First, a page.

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Free Ego Presents New Fashion Line at The Lab Pop-Up Gallery on Pheonix's Grand Avenue

Brian Cresson, a.k.a. Free Ego, presents his new line, Struggle, this weekend at The Lab on Grand Avenue in downtown Phoenix.
Brian Cresson, a.k.a. Free Ego, presents his new line, Struggle, this weekend at The Lab on Grand Avenue in downtown Phoenix.
Janessa Hilliard

If it weren't for those three-digit summers known to sweat out even the toughest of Phoenicians, Brian Cresson may never have taken the plunge into fashion.

The 30-year-old multimedia artist moved to Sedona from Chicago, Illinois, in 2004. But it wasn't until his relocation to downtown Phoenix two and a half years ago that he began actively creating art, quitting his job to open a gallery at this live-work space at Garfield Galleria. Then one day, things changed.

See also: The Lab Pop-Up Gallery in Phoenix Features Artists Jon Garza and Chiara Bautista

"It was my first summer in downtown Phoenix which was really, really hot. I started cutting the sleeves off my t-shirts, making them into tank tops and my jeans into shorts," he says. "I thought, 'Oh, I should do like a logo for the studio and paint it on my shirt.' So people would know I'm for real and rep it around town."

He made a stencil and found some fabric paint at Arizona Art Supply and began stenciling his brand name, Alter Ego Studio, on his clothing.

That translated into a larger, eye-catching experiment with designs on the fronts of those shirts. He posted an image to his Facebook account and by the second day he had a dozen requests for clothing.

"I've always been into clothing. Everything came together where I was making stuff for myself and other people wanted it," he says. "I wasn't creating something for someone [else], so it was a cool feeling that I could make what I wanted and [still] sell it."

Now Free Ego, Cresson has designed four unique styles for his fashion re-boot at The Lab Pop-Up Gallery on 1022 West Grand Avenue. "Free Ego presents Struggle: An original clothing brand launch, theatrical performance, fashion show and reception" marks a new movement for Cresson, both professionally and personally.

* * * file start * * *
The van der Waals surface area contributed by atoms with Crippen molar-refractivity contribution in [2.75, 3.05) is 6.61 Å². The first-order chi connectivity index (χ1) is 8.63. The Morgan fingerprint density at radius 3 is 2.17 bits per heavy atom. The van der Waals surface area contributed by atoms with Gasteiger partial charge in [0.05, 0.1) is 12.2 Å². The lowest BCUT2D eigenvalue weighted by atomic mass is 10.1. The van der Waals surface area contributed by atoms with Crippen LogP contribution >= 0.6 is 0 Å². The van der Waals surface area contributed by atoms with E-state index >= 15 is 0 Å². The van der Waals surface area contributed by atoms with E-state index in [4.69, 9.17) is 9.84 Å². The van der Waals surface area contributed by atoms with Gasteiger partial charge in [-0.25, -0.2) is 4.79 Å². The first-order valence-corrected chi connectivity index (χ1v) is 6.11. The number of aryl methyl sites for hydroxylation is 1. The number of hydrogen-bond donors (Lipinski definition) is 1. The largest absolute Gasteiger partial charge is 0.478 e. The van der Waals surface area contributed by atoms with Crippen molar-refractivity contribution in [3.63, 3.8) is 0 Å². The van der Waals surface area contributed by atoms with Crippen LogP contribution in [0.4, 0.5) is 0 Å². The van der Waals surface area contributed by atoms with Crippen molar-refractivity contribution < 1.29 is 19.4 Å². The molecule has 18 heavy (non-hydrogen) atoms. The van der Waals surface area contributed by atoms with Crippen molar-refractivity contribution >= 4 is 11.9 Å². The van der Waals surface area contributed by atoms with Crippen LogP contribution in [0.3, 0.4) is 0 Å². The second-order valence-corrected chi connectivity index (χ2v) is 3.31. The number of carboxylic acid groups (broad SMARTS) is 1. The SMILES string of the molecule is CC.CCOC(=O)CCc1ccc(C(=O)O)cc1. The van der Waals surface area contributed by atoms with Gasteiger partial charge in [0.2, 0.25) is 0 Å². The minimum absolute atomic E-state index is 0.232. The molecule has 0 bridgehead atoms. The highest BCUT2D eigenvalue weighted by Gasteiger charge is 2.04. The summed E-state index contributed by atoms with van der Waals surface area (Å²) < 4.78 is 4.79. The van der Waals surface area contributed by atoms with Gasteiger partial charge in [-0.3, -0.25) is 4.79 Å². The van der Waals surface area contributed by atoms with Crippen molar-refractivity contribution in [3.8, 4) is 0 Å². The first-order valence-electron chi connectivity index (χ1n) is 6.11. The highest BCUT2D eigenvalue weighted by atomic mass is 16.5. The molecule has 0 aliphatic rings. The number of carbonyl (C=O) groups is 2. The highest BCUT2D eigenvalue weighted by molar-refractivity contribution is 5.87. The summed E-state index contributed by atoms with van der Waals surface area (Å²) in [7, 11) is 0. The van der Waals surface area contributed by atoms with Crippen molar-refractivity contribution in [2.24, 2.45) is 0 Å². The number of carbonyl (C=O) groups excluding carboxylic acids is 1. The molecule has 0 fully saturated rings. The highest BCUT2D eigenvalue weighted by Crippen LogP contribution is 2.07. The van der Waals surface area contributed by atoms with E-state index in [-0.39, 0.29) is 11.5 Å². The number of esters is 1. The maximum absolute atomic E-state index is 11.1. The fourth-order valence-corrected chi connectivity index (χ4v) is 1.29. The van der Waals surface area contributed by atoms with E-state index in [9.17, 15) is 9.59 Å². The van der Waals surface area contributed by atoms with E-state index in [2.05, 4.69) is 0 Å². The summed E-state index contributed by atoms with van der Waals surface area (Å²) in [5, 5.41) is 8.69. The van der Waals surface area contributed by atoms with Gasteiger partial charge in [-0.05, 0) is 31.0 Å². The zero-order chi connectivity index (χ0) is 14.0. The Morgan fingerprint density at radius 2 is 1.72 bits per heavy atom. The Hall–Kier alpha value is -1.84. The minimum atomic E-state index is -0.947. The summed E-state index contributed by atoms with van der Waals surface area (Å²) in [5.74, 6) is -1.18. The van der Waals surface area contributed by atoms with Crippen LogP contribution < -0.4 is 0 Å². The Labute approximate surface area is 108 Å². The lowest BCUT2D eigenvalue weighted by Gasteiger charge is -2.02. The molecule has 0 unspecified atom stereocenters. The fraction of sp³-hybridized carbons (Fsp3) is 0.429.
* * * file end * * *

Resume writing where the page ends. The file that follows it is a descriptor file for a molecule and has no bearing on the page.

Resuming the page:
"I guess it's called 'Struggle' because it's been such a struggle for me getting to this point," he says. "I'm not just walking in here deciding I want to make clothing, it's been night and day for years."

The two-night show, Friday, March 7, and Saturday, March 8, is not the traditional take on a runway. Each night begins with a reception at 7 p.m. followed by a theatrical performance and ends with the debut of four designs. It's a full-blown launch and art show, transcending the pose-pout-turn that has come to be expected on the catwalk.

The T-shirt-centric line contains four individual pieces, all of which will be sold at The Lab for $25 to $35 following the performance. The designs range from a tee proclaiming "Death Valley" with an upside down saguaro which doubles as an inverted cross ("I like to play with things that people take so seriously," he says) to a smiley face with the verbage "Make You Cry" surrounding it. He's inspired by Los Angeles street fashion, he says, citing boutiques like UNIF and Dolls Kill as inspiration due to their dark, controversial designs -- often also steeped in religious undertones.

But he'd rather be called an artist than a fashion designer, which is why this runway show is something different.

 

A sampling of "Struggle," the new collection from Phoenix-based Free Ego.
A sampling of "Struggle," the new collection from Phoenix-based Free Ego.
Courtesy Free Ego/Enrique Garcia

The theatrical performance, a collaboration with Liliana Gomez of the Phoenix Center for the Arts, is a deeper exploration of the themes surrounding Cresson's collection: the struggles of a hard life but the willingness to accept that reality and enjoy living for what it is.

"In order for something new to occur in your life you always have to let go of what keeps you: comfort, safety, love, life ... the list goes on," Gomez says. "At the end of the day we chase after values that, at death, become zero. So why not live a little?"

"I wanted this show to be not just an art show and not just a sale," Cresson says. "I wanted it to be taken really seriously. I wanted to cross borders and break the rules a little bit."

"This approach to fashion is brilliant. You see a lot of it happening right now on major runways," Gomez says. "Collaborating between mediums is really where we all should be gearing to for the arts to survive. Fashion is expressive. It's individuality, and why not add some more spunk to its presentation with a performance piece?"